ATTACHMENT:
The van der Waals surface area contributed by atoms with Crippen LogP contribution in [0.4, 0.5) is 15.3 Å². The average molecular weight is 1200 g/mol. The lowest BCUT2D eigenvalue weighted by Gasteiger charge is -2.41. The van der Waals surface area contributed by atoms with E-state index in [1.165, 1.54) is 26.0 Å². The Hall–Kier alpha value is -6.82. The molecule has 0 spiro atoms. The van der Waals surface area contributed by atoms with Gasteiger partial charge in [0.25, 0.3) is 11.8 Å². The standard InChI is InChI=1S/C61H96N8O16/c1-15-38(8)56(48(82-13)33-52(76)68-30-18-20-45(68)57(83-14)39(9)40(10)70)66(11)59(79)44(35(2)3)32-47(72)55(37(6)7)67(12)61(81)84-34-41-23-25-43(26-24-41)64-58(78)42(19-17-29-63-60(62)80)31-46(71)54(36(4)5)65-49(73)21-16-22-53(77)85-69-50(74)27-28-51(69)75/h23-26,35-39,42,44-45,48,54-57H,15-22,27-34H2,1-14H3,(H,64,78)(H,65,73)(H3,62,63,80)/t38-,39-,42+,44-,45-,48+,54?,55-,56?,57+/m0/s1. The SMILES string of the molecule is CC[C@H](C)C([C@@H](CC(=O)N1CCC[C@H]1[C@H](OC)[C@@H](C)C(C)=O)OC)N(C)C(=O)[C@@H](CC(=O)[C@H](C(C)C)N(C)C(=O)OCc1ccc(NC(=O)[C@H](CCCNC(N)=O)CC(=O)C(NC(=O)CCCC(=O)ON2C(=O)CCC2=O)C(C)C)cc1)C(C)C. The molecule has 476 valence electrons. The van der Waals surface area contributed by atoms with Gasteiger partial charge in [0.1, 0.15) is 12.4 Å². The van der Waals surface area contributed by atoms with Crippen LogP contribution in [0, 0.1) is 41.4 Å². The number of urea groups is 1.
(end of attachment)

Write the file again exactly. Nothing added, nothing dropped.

The van der Waals surface area contributed by atoms with Crippen LogP contribution in [0.4, 0.5) is 15.3 Å². The average molecular weight is 1200 g/mol. The lowest BCUT2D eigenvalue weighted by Gasteiger charge is -2.41. The van der Waals surface area contributed by atoms with E-state index in [1.165, 1.54) is 26.0 Å². The Hall–Kier alpha value is -6.82. The molecule has 0 spiro atoms. The van der Waals surface area contributed by atoms with Gasteiger partial charge in [0.25, 0.3) is 11.8 Å². The standard InChI is InChI=1S/C61H96N8O16/c1-15-38(8)56(48(82-13)33-52(76)68-30-18-20-45(68)57(83-14)39(9)40(10)70)66(11)59(79)44(35(2)3)32-47(72)55(37(6)7)67(12)61(81)84-34-41-23-25-43(26-24-41)64-58(78)42(19-17-29-63-60(62)80)31-46(71)54(36(4)5)65-49(73)21-16-22-53(77)85-69-50(74)27-28-51(69)75/h23-26,35-39,42,44-45,48,54-57H,15-22,27-34H2,1-14H3,(H,64,78)(H,65,73)(H3,62,63,80)/t38-,39-,42+,44-,45-,48+,54?,55-,56?,57+/m0/s1. The SMILES string of the molecule is CC[C@H](C)C([C@@H](CC(=O)N1CCC[C@H]1[C@H](OC)[C@@H](C)C(C)=O)OC)N(C)C(=O)[C@@H](CC(=O)[C@H](C(C)C)N(C)C(=O)OCc1ccc(NC(=O)[C@H](CCCNC(N)=O)CC(=O)C(NC(=O)CCCC(=O)ON2C(=O)CCC2=O)C(C)C)cc1)C(C)C. The molecule has 476 valence electrons. The van der Waals surface area contributed by atoms with Gasteiger partial charge in [0.1, 0.15) is 12.4 Å². The van der Waals surface area contributed by atoms with Crippen LogP contribution in [0, 0.1) is 41.4 Å². The number of urea groups is 1.